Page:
DaGO-Fun - Database for GO-based Functional Annotation Analysis

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Protein Interaction Sources and Confidence Level

The recent availability of large amounts of biological data from primary genomic sequences and the exponential growth of high-throughput experimental datasets have made possible the inference of organism's protein interactions with improved confidence. These interactions are discovered by various experimental approaches, and often partially complemented with prediction techniques. Due to some issues related to high-throughput data, including noise, environment and the nature of the approaches used for each experiment, a given approach may incorrectly classify interactions, i.e., either failing to detect interactions, referred to as false negatives or wrongly identifying some other interactions, referred to as false positives. The lack of appropriate techniques to address these shortcomings results in biases in the outputs and this is obviously a technology-dependent problem. In order to alleviate the former issue, data integration combining information from multiple interacting data sources into one unified network is deployed, leading to a higher confidence and an increased coverage. For the latter issue, a reliability threshold is applied, thus discarding all functional interactions whose reliability or confidence score is less than the threshold. These techniques are expected to significantly reduce the false negative and positive rate of the network produced, thus yielding a network of high confidence interactions.

1. Data Sources for Generating Functional Networks

Organim's functional networks were obtained by combining heterogeneous sources of biological data with protein identifiers mapped to UniProt IDs from the UniProt database. These biological data are categorized into two classes: namely genomic and functional data. Functional data include data from

  1. The STRING database comprising of interactions derived from genomic context (genomic conserved neighbour or gene order, gene fusion events and gene co-occurrence or phylogenetic profiles across genomes) and text mining.
  2. Other Protein Interaction databases, which include experimental data from BIND, GRID, GRID, HPRD, and MINT data, Coexpressed proteins derived from similar pattern of mRNA expression, curated data from KEGG, Reactome, BioGRID, MIPS and others.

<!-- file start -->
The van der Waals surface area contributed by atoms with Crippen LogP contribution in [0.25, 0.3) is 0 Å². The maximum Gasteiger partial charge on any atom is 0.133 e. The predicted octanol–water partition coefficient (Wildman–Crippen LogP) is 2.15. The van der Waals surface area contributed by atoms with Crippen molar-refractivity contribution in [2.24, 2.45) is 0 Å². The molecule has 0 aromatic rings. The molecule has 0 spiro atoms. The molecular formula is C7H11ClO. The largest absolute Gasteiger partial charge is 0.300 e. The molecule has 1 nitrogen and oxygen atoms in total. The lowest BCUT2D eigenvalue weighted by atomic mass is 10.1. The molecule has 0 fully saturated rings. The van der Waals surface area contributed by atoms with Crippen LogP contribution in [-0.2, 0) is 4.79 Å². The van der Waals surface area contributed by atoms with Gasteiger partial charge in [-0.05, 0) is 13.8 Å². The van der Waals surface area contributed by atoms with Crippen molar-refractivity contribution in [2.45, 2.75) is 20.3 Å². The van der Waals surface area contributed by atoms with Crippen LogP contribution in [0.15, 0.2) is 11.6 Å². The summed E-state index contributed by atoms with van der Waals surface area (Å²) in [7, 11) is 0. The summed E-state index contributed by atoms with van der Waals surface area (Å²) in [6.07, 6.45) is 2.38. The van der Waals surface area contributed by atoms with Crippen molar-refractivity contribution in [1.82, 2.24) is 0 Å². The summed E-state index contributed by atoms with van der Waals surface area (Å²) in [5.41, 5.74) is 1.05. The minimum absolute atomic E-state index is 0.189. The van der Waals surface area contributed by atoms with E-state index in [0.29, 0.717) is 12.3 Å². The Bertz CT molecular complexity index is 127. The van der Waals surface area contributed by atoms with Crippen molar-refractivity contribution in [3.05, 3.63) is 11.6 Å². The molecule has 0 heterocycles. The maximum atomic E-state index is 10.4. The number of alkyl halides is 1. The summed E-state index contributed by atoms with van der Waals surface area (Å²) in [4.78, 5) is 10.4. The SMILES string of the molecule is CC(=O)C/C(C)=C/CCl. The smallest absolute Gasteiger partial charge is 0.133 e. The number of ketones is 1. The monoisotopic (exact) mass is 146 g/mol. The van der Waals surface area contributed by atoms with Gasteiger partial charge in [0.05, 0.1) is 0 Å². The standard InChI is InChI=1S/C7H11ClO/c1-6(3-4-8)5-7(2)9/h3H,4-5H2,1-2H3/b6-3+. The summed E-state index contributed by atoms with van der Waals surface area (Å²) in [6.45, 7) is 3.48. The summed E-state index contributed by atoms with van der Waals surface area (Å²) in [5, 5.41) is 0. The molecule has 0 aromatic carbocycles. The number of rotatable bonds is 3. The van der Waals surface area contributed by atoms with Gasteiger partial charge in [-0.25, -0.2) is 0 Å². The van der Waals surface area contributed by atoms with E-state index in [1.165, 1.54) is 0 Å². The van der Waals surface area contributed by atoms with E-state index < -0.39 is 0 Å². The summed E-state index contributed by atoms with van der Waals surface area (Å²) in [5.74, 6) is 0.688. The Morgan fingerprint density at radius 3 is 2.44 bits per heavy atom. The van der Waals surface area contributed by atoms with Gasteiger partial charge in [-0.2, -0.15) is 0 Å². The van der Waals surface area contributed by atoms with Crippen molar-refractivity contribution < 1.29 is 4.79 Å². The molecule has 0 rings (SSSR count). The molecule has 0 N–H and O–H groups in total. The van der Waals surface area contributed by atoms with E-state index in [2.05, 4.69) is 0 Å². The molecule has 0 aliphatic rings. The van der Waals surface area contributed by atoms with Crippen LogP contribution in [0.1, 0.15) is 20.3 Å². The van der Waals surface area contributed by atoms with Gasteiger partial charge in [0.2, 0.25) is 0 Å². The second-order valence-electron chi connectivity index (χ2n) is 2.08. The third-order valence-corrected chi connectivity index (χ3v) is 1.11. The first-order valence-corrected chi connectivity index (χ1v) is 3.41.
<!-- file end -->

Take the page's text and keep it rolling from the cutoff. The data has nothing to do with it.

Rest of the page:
3. Interologs data comprising of interacting proteins in one organism whose corresponding orthologs also interact in another organism and curated physical interactions from IntAct and DIP databases, etc.

And genomic data consists of sequence data including:

  1. Sequence Similarity data, and
  2. Protein family and shared domain data derived from the InterPro database.

mRNA expression measured by DNA arrays were downloaded from the Stanford Microarray Database (SMD) and NCBI Gene Expression Omnibus (GEO) database. Protein sequences in FASTA format, InterPro data and orthologs' file were retrieved from the Integr8 project at the European Bioinformatics Institute (EBI).

2. Scoring Interaction Confidence

A major challenge is to produce the accurate mapping of protein-protein interactions occurring within a cell as large-scale interactions determined experimentally are incomplete and produce relatively high error rates. To reduce these biases, which are hard to overcome, we integrated information from multiple interaction data sources into a unified network, assessed reliability of various protein interaction datasets and applied a reliability threshold to discard all functional interactions with scores less than the threshold. Each interaction is scored according to the computational approach used to derive it or its source and understanding the properties of these functional interactions is key to successful mathematical modeling of such a system and developing efficient scoring techniques. Thus,

  • Functional interactions from the STRING database are used with confidence scores as defined by the STRING schemes.
  • Iteractions derived from other databases and Interologs are scored depending on the confidence level or reliability of sources and a random partial least squares regression technique was used to score co-expressed genes.
  • Functional interaction pairs predicted from protein sequence similarity and shared domain data were scored using information theoretic-based approaches.

The combined link confidence score between two proteins is applied for an integrated view of all datasets through a unified network under the assumption of independency. All interactions whose scores are strictly less than 0.3 are considered to be low confidence, scores ranging from 0.3 to 0.7 are classified as medium confidence and scores greater than 0.7 yield high confidence. Different functional networks consider only interactions from medium confidence and those predicted by at least two different sources (Click here for more information).